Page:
REVIEW: Buckingham-McVie at the Sands show they're head, heart of Fleetwood Mac
Buckingham-McVie plays at Sands Bethlehem Event Center Friday night.
John J. Moser
Stevie Nicks may be the face of Fleetwood Mac, and likely its most recognizable voice.
But Lindsey Buckingham is clearly the band’s head — author of many of its biggest hits, player of its distinctive guitar, master behind its sound with his production.
And Christine McVie may be its heart — the warm, welcoming vocal counter to Nicks’ emotional gypsy.
So you would expect that even though Buckingham and McVie’s current duo tour is to support their new self-titled, Top 20 album, they would carry many of Fleetwood Mac’s attributes into concert with them.
Paid Post WHAT'S THIS?
Top 5 Brunch Spots Loved by Locals
A Message from Visit Pensacola
Brunch here is serious business. From celebrity chefs to down-home delights, find out where the natives nibble and nosh.
And indeed they did Friday at Sands Bethlehem Event Center in Bethlehem, on the last date of the tour’s first leg — to the point of playing almost as many Fleetwood Mac songs (nine) in the 19-song, hour-and-40-minute set than they did the new songs (10).
The songs weren’t always Fleetwood Mac’s biggest hits, but they displayed the pair’s contributions to the band.
And the concert also showed how distinctive Buckingham and McVie are as solo artists.
PICTURES: Lindsey Buckingham and Christie McVie at Sands Casino Event Center
Lindsey Buckingham and Christie McVie of Fleetwood Mac performed as a duet at the Sands Bethlehem Event Center on Friday in Bethlehem. (Chris Shipley/The Morning Call)
That talent was on display immediately as the concert opened with Buckingham doing a slow, studied and acoustic version of his solo debut single hit, “Trouble” before being joined by McVie singing the deep Fleetwood Mac cut “Wish You Were Here,” warm and lovely.
Then Buckingham did the Fleetwood Mac song “Never Going Back Again” as a pained lament that was simply stunning. And he followed with an also-acoustic but angry and aggressive version of his “Shut Us Down.” His guitar work was as impressive as his voice.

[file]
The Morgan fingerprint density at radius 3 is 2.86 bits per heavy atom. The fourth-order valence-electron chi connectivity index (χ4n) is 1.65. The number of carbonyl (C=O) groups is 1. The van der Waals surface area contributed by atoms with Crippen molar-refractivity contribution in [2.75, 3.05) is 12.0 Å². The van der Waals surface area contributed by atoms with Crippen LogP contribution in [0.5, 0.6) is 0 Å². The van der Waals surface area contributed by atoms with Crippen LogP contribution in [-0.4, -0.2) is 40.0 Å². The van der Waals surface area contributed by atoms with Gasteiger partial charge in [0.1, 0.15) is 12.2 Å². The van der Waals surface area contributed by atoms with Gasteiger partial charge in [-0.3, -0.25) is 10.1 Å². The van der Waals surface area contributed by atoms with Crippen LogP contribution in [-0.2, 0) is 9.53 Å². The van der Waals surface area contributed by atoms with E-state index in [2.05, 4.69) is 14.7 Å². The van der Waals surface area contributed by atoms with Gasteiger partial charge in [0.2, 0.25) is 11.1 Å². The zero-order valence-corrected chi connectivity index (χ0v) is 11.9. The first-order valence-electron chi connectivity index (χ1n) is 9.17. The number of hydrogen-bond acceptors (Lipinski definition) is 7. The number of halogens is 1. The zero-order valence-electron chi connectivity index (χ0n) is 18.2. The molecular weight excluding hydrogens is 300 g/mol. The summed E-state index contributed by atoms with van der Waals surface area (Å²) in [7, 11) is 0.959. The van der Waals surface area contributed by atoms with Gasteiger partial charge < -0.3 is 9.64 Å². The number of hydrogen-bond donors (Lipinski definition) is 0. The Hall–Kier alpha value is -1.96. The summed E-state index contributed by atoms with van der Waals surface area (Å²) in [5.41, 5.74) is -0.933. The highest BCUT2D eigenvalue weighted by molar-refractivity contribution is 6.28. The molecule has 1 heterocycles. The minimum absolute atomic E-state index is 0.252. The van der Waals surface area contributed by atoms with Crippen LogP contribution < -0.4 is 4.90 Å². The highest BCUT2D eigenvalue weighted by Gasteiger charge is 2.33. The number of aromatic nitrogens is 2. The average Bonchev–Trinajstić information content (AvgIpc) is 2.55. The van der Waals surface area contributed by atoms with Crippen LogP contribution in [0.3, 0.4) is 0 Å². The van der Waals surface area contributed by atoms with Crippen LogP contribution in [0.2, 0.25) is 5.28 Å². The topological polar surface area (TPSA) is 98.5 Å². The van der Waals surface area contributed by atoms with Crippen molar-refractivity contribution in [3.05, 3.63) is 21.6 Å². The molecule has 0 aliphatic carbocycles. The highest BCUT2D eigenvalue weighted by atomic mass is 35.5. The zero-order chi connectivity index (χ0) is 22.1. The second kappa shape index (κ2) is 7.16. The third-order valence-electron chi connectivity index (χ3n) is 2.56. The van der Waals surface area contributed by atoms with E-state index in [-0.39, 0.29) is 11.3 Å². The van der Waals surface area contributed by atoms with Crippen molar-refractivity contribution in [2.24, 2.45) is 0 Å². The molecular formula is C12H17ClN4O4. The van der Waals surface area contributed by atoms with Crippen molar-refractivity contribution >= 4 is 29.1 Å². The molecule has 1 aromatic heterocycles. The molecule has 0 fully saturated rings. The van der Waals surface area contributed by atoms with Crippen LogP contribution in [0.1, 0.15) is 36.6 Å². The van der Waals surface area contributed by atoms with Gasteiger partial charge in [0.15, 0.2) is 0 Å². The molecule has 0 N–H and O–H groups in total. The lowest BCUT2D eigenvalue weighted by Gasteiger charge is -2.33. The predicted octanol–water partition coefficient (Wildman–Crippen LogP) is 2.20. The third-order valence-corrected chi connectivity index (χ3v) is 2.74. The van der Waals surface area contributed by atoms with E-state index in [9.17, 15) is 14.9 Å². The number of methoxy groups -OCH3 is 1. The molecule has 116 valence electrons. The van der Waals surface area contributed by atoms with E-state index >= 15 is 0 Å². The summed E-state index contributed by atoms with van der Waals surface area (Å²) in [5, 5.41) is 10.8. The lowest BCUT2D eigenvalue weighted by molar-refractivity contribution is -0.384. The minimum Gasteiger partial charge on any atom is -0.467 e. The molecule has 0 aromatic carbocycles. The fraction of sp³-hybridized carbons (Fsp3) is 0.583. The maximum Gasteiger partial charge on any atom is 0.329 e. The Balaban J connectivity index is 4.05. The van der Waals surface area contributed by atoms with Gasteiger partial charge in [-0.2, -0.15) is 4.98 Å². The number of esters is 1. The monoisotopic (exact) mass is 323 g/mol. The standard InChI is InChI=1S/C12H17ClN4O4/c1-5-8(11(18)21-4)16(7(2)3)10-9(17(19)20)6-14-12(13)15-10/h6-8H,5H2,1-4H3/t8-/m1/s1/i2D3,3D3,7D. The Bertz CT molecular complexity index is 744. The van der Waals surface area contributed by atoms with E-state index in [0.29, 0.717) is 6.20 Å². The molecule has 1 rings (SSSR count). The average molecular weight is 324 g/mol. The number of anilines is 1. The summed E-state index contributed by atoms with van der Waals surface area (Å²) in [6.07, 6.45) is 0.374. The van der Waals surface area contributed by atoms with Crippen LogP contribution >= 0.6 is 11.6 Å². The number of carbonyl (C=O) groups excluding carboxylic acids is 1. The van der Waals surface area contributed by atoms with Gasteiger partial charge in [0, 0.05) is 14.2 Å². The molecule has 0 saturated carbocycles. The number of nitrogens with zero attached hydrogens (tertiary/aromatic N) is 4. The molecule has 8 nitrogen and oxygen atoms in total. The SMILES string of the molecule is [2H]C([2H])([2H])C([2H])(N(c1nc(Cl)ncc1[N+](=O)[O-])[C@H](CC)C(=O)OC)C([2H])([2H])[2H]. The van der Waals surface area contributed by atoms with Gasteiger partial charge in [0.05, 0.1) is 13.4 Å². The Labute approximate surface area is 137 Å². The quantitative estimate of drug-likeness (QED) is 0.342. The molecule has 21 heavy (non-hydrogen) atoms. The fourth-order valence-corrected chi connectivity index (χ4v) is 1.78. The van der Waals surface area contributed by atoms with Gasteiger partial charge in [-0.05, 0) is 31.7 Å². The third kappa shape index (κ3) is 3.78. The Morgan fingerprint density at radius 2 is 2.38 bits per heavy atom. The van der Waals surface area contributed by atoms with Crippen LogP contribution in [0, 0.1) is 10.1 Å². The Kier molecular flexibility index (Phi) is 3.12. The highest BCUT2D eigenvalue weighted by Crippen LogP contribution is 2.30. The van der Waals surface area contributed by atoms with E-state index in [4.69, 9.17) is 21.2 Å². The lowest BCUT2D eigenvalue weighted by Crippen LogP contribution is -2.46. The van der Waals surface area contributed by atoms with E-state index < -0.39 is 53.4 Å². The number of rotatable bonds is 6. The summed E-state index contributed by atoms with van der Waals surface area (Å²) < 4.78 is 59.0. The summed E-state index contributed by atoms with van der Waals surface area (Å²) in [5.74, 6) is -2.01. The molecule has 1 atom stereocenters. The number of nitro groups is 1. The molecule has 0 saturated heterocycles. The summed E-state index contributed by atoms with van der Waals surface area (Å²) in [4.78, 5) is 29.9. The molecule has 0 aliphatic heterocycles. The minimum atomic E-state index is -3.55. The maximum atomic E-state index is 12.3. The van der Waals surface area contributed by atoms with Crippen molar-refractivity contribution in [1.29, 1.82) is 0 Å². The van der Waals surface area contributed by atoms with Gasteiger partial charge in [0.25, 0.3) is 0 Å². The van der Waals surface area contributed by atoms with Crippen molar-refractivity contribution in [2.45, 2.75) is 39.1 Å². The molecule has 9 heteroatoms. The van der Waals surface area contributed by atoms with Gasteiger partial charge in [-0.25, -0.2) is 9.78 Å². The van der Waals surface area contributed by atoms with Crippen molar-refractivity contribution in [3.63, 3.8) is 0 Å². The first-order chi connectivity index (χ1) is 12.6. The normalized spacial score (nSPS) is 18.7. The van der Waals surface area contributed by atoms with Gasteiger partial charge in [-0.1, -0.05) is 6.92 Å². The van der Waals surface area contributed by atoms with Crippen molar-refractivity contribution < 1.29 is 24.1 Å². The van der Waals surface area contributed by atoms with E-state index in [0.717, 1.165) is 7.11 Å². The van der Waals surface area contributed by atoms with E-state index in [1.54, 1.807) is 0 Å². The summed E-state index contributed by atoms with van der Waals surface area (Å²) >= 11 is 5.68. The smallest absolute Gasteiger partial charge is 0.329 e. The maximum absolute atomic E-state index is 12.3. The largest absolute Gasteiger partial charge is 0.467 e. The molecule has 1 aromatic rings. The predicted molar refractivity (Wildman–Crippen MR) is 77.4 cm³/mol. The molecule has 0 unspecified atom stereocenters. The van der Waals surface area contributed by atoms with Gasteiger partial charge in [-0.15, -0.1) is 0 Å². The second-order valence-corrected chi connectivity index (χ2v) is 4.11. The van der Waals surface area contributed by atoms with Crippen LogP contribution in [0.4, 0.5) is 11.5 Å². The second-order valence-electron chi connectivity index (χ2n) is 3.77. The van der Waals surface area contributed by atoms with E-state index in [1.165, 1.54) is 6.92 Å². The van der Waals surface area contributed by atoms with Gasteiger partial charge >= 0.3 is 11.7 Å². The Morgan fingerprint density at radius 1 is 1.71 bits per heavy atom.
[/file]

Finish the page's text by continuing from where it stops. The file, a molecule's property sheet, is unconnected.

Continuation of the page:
For the rest of the show, the duo had a four-person band.
Saying she wanted to do older material “from the second century,” McVie kicked into Fleetwood Mac’s wonderful “Hold Me,” sounding more mature and mellow than the original arrangement — as if it had been seasoned over time.
“Little Lies” was still a great song, but McVie seemed to struggle with her higher range. Buckingham made up for it by growling on the chorus and playing great lead guitar. “Tusk” was as pretentious as ever, but darned if it still doesn’t have the power to make you move.
The middle of the set showed McVie at her Fleetwood Mac best, on “Hold Me,” the intense fleeing-love song hit from “Mirage.” And while it was McVie’s song, it also show how much Buckingham contributed with simply his high counter-voice.
Then “Little Lies” again showed how much the combination of McVie and Buckingham’s voices mean to Fleetwood Mac.
The Fleetwood Mac song that suffered most was McVie-voiced “You Make Loving Fun,” which felt weighted down by age, as McVie again fell short vocally.
The songs from the new disc were surprisingly strong. As Buckingham said, clearly the pair still can capture that band magic.
Early in the set, the chiming “Sleeping Around the Corner” sounded like “Rumors”-era Fleetwood Mac, both musically and vocally. Same for “Feel About You,” except for additional muscle. Buckingham’s masterful melody work was evident. The disc’s first single, “In My World,” was more the kind of song McVie did for the group.
The harder “Too Far Gone” sounded impressive, with heavy percussion and Buckingham’s searing guitar, but was a bit too obvious.
Later in the set, “Love is Here to Stay” was very much a Buckingham tune — lovely guitar and voice over a swirling melody, it’s an unusually hopeful love song. But the wistful, left-love “Red Sun” also was too obvious — saved only by Buckingham’s echo-y guitar.
It was something of a disappointment that McVie didn’t sing perhaps her best Fleetwood Mac song, “Over My Head.” The duo instead offered its B-side, “I’m So Afraid” — which made for a fine Buckingham guitar centerpiece (and his playing got a standing ovation from the near-sellout crowd). But the song was leadened under its own weight.
The duo made up for it by closing the main set with Buckingham’s kiss-off song “Go Your Own Way” — which still carries a beautifully bitterly sting after all these years, and was even stronger and meaner now.
And McVie got her chance, opening the encore with the beautifully bubbling “Everywhere,” which she sang great.
In an odd move, Buckingham-McVie closed with two new songs. “Lay Down for Free” sounded a lot like “Hold Me” — in a good way, clearly from Buckingham’s head. And the closing “Game of Pretend” was very much the kind of song to which McVie gave warmth — and heart — in Fleetwood Mac.
Copyright © 2017, The Morning Call